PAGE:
Only A Few Insurance-Related Bills Enacted By The Hawaii Legislature

June 21, 2024
Tred R. Eyerly - Insurance Law Hawaii

Several insurance-related bills were introduced by the Hawaii Legislature, but only a few were passed before the session ended on May 3, 2024. Here are the bills that were passed by the Legislature and sent to the Governor for signature.

HB 1686 - Increases the reimbursement rate for chiropractic treatments for personal injury protection benefits under motor vehicle insurance from $75 to $100.

Mr. Eyerly may be contacted at te@hawaiilawyer.com


Florida’s 125% Surge in Property-Insurance Bills Sows Havoc

June 17, 2024
Lauren Coleman-Lochner & Melina Chalkia - Bloomberg

For Filicia Porter, the insurance bills were the final straw. They’d been climbing steeply for her assisted-living business as Florida was battered with ever more-powerful storms, and eventually, the numbers stopped adding up.

So in March, she finally decided to call it quits, shutting the facility near Palm Beach that she opened just two years ago. That came four months after she closed an older location in Port St. Lucie, opened in 2017. Together, they left a dozen residents scrambling to find another place to live.

Reprinted courtesy of Lauren Coleman-Lochner, Bloomberg and Melina Chalkia, Bloomberg


Excess Policy Not Triggered Despite Dissolution of Primary Carrier

June 10, 2024
Tred R. Eyerly - Insurance Law Hawaii

The excess carrier did to have to contribute to the defense and indemnity of the insureds because the dissolution of one of the primary carriers meant full exhaustion had not been accomplished. Continental Cas. Co., et al. v. Argonaut Ins. Co., et al., 331 Ore. App. 26 (Or. Ct. App. 2024).

Schnitzer Steel Industries, Inc. and MMGL Corporation (insureds) were deemed potentially responsible parties by the EPA for the environmental cleanup of the Portland Harbor Superfund Site. The insureds submitted claims for defense and indemnity to their CGL insurers, including Continental. They also filed a claim with Insurance Company of the State of Pennsylvania (ICSOP), which provided umbrella insurance with limits of $5,000,000. ICSOP denied coverage, contending that the insureds' environmental claims were subject to the excess liability portions of its policies and those provisions had not been triggered.

Mr. Eyerly may be contacted at te@hawaiilawyer.com


Coverage for Fire Loss Denied Based on Inaccurate Application for Insurance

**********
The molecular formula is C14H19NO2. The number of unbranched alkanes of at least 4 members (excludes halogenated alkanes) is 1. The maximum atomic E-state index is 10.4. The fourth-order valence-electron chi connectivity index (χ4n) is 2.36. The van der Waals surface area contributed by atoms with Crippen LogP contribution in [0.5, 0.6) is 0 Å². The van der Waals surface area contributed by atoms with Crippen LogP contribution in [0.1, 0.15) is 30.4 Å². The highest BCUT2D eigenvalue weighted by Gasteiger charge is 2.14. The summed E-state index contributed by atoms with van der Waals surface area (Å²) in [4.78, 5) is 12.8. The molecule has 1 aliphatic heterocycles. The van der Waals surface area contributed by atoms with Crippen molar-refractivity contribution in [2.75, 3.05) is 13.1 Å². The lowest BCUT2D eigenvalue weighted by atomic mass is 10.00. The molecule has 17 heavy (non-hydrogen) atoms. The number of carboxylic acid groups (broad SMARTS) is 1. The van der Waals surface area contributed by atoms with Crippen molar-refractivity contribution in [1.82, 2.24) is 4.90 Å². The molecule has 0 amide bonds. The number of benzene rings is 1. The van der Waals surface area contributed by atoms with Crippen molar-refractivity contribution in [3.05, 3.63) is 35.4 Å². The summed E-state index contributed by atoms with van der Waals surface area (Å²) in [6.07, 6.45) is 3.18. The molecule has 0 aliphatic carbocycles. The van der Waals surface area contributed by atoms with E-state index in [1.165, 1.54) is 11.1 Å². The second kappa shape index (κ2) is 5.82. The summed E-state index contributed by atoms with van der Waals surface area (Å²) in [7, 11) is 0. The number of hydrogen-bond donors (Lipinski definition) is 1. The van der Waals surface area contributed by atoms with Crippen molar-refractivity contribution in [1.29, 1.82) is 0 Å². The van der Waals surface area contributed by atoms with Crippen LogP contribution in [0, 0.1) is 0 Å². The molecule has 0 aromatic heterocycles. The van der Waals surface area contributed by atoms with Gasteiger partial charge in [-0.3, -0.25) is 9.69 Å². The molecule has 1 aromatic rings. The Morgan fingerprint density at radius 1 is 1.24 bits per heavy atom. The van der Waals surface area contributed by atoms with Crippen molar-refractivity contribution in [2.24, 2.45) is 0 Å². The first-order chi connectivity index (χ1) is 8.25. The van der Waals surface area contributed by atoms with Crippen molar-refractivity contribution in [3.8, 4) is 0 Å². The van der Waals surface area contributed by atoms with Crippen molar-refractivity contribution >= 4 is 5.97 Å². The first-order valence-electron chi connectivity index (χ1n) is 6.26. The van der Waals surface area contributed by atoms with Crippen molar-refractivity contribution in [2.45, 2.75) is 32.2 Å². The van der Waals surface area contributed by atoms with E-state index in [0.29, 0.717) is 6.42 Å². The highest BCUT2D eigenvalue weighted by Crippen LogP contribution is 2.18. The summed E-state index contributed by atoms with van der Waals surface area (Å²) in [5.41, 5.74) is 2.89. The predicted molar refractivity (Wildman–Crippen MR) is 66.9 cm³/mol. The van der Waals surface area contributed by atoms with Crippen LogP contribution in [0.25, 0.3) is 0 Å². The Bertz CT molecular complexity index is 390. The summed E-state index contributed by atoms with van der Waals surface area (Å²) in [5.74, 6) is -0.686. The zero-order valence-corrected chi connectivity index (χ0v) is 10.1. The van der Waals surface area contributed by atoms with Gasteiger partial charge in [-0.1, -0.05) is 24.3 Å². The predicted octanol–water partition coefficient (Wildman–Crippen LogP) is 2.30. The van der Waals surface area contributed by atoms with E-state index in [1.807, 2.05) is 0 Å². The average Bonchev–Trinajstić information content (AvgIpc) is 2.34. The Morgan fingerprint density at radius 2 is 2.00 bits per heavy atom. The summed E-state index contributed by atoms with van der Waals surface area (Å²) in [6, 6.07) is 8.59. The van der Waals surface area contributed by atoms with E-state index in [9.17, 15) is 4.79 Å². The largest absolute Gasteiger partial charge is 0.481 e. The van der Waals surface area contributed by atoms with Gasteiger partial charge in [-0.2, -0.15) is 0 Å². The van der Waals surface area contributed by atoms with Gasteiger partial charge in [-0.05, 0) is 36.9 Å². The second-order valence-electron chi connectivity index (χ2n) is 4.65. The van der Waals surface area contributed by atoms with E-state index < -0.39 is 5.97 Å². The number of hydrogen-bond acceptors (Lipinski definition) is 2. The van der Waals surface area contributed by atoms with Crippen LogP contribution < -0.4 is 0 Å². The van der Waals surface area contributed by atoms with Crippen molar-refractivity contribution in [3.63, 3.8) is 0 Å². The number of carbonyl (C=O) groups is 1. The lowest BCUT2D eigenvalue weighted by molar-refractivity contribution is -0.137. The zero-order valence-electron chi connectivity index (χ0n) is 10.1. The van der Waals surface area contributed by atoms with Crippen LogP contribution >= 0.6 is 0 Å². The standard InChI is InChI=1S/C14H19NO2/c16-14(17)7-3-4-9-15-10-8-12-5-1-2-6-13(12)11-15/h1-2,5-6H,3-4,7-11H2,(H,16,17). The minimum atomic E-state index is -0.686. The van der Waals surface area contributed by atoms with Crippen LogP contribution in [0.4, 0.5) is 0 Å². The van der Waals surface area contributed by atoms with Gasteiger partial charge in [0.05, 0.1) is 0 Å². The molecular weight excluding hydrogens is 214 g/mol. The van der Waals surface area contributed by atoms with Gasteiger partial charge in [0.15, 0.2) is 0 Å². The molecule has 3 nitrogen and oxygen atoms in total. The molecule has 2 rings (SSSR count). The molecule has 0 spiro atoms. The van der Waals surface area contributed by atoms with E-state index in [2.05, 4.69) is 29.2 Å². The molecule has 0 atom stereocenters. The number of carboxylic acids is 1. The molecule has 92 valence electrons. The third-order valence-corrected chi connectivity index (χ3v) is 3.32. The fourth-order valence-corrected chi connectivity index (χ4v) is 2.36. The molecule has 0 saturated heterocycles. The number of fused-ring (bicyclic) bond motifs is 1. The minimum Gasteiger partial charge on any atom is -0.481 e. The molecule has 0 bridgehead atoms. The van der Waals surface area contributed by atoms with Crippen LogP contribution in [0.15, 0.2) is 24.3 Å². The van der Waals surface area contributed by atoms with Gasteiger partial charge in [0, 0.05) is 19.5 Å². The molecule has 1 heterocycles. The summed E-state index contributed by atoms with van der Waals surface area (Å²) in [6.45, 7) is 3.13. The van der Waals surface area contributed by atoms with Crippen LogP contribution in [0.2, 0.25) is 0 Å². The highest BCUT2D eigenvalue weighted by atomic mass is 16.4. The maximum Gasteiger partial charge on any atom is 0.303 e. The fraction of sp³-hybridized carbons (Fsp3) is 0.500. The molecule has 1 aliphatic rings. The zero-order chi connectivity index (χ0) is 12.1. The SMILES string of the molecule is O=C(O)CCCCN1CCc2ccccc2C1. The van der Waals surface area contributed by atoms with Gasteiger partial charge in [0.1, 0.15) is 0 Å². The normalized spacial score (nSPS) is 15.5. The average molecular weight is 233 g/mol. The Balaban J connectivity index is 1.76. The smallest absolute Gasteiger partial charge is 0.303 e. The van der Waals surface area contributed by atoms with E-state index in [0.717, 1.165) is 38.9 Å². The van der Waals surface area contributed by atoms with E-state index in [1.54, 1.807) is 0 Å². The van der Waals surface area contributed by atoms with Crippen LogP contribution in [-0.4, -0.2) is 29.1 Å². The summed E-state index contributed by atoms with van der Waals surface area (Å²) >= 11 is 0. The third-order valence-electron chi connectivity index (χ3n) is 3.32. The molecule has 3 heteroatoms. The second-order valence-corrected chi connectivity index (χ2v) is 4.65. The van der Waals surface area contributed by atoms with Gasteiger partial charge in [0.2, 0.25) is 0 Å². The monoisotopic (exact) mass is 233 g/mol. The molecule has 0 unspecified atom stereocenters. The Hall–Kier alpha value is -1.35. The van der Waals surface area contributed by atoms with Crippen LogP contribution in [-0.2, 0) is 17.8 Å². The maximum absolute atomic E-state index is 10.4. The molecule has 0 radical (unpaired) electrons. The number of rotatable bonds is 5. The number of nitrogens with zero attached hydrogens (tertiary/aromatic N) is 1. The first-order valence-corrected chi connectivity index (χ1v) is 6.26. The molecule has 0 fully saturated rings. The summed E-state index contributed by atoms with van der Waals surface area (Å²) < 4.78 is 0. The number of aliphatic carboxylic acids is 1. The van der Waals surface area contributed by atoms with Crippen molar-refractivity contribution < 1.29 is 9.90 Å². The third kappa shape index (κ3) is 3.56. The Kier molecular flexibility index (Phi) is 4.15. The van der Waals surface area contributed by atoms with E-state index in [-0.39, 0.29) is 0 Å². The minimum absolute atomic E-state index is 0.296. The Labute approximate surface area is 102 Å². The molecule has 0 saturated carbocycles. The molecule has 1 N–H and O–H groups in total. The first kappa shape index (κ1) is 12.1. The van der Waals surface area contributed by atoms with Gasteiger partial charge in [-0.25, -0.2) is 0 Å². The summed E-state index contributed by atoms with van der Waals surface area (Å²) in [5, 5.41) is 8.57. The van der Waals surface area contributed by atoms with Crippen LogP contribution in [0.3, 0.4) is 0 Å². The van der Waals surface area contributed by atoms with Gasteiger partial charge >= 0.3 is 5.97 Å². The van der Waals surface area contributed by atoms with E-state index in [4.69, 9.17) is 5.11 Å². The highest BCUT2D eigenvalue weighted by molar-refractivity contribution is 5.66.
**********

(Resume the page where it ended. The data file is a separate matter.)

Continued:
June 3, 2024
Tred R. Eyerly - Insurance Law Hawaii

The Ninth Circuit affirmed the District Court's granting summary judgment to two insurers who denied coverage based upon inaccurate insurance applications. Hughes v. First National Insurance Company of America, 2024 U.S. App. LEXIS 6609 (9th Cir. March 20, 2024).

Plaintiff submitted a claim to First National Insurance Company of America and General Insurance Company of America when her property burned down. After learning that the property was used as a short-term rental and had suffered three prior lossses in the past five years, both insurers denied the claim. They then sought judicial recission of the policites based on material misrepresentations in plaintiff's insurance applications.

Both insurers had applications asking whether the property was used for business or commercial purposes, and whether the applicant had suffered a loss on the property in the last five years. If an applicant answered either question in the affirmative, the application was denied.

Mr. Eyerly may be contacted at te@hawaiilawyer.com


Collapse Caused by Termites and Wood Rot Not Covered

May 28, 2024
Tred R. Eyerly - Insurance Law Hawaii

The court found that damage to the insured's home was not due to a covered collapse, but was caused by wood rot and termite damage. Pezzano v. Liberty Mut. Midatlantic Inc. Co., 2024 U.S. Dist. LEXIS 46971 (D. N.J. March 18, 2024).

When putting up a Christmas tree, the insured pulled a couch away from the wall and noticed a gap between the floor and the wall. She was not aware of when or how the gap was formed. Upon inspection, it was discovered that a beam was cracked in the crawl space. Efforts were made to shore the cracked beam.

Subsequently, the insured retained The Ramtin Group to investigate. Ramtin opined the damage to the beam was caused by wood rot and termite damage, and that deterioration of the beam happened over a period of time. The report agreed that the shoring of the beam was the correct course of action; othewise the house would have been at risk of collapse.

Mr. Eyerly may be contacted at te@hawaiilawyer.com


Baltimore Bridge Collapse Incident Unlikely to Impact Profitability of US Insurers, Says GlobalData

May 20, 2024
GlobalData

The Francis Scott Key Bridge collapse with the crash of container vessel Dali on March 26, 2024, in Baltimore was one of the most significant maritime losses in US history so far. As a result of the damages caused in terms of business interruptions and logistics scrambles, insurers will witness higher claims in 2024 across general insurance lines such as property, liability, and marine, aviation, and transit (MAT) insurance. However, the incident is unlikely to have a significant impact on the overall profitability of US insurers, as the average loss ratio of general insurance is expected to remain at 78.8% over 2024–28, according to GlobalData, a leading data and analytics company.

According to GlobalData's Global Insurance Database, property and motor insurance claims are expected to account for 11.9% and 14.7% share of the total general insurance claims in the US in 2024, amounting to $200.7 billion and $247.7 billion, respectively. Additionally, liability and marine, aviation, and transit (MAT) insurance claims are expected to account for a 6.6% and 1.3% share, amounting to $110.8 billion and $22.7 billion, respectively. However, with this event, the actual claims in 2024 might increase once the complete impact of the damage is realized.

The incident is expected to lead to the biggest marine insurance payout that is expected to cost insurers billions of dollars in losses. It is expected to surpass the marine losses of the Costa Concordia cruise ship disaster in 2012.